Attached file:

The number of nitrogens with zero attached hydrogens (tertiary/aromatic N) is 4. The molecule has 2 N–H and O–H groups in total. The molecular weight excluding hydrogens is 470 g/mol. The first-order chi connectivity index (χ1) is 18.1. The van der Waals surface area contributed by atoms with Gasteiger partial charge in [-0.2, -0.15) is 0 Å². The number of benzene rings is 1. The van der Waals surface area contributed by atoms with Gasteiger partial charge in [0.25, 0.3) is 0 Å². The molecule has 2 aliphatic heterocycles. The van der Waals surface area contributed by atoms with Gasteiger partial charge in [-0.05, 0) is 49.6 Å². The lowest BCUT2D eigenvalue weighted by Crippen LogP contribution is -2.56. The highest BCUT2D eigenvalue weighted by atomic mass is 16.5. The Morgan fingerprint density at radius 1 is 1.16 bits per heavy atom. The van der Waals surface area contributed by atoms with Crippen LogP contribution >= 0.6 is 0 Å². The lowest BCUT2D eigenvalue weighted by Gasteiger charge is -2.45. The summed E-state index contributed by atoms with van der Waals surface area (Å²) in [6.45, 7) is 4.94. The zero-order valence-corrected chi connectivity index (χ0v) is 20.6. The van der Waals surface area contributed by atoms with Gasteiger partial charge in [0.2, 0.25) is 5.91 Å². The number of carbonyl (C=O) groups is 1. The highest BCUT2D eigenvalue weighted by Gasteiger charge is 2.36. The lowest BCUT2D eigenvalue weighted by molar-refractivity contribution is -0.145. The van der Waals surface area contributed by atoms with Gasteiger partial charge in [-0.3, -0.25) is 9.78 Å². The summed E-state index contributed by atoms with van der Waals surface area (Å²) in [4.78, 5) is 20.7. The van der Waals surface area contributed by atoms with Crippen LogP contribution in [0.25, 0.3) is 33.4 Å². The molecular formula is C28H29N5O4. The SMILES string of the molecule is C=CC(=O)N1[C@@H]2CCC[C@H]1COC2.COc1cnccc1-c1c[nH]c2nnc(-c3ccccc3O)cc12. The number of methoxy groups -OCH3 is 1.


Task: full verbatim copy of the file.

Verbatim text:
The number of nitrogens with zero attached hydrogens (tertiary/aromatic N) is 4. The molecule has 2 N–H and O–H groups in total. The molecular weight excluding hydrogens is 470 g/mol. The first-order chi connectivity index (χ1) is 18.1. The van der Waals surface area contributed by atoms with Gasteiger partial charge in [-0.2, -0.15) is 0 Å². The number of benzene rings is 1. The van der Waals surface area contributed by atoms with Gasteiger partial charge in [0.25, 0.3) is 0 Å². The molecule has 2 aliphatic heterocycles. The van der Waals surface area contributed by atoms with Gasteiger partial charge in [-0.05, 0) is 49.6 Å². The lowest BCUT2D eigenvalue weighted by Crippen LogP contribution is -2.56. The highest BCUT2D eigenvalue weighted by atomic mass is 16.5. The Morgan fingerprint density at radius 1 is 1.16 bits per heavy atom. The van der Waals surface area contributed by atoms with Crippen LogP contribution >= 0.6 is 0 Å². The lowest BCUT2D eigenvalue weighted by Gasteiger charge is -2.45. The summed E-state index contributed by atoms with van der Waals surface area (Å²) in [6.45, 7) is 4.94. The zero-order valence-corrected chi connectivity index (χ0v) is 20.6. The van der Waals surface area contributed by atoms with Gasteiger partial charge in [0.2, 0.25) is 5.91 Å². The number of carbonyl (C=O) groups is 1. The highest BCUT2D eigenvalue weighted by Gasteiger charge is 2.36. The lowest BCUT2D eigenvalue weighted by molar-refractivity contribution is -0.145. The van der Waals surface area contributed by atoms with Gasteiger partial charge in [-0.3, -0.25) is 9.78 Å². The summed E-state index contributed by atoms with van der Waals surface area (Å²) in [4.78, 5) is 20.7. The van der Waals surface area contributed by atoms with Crippen LogP contribution in [0.25, 0.3) is 33.4 Å². The molecular formula is C28H29N5O4. The SMILES string of the molecule is C=CC(=O)N1[C@@H]2CCC[C@H]1COC2.COc1cnccc1-c1c[nH]c2nnc(-c3ccccc3O)cc12. The number of methoxy groups -OCH3 is 1.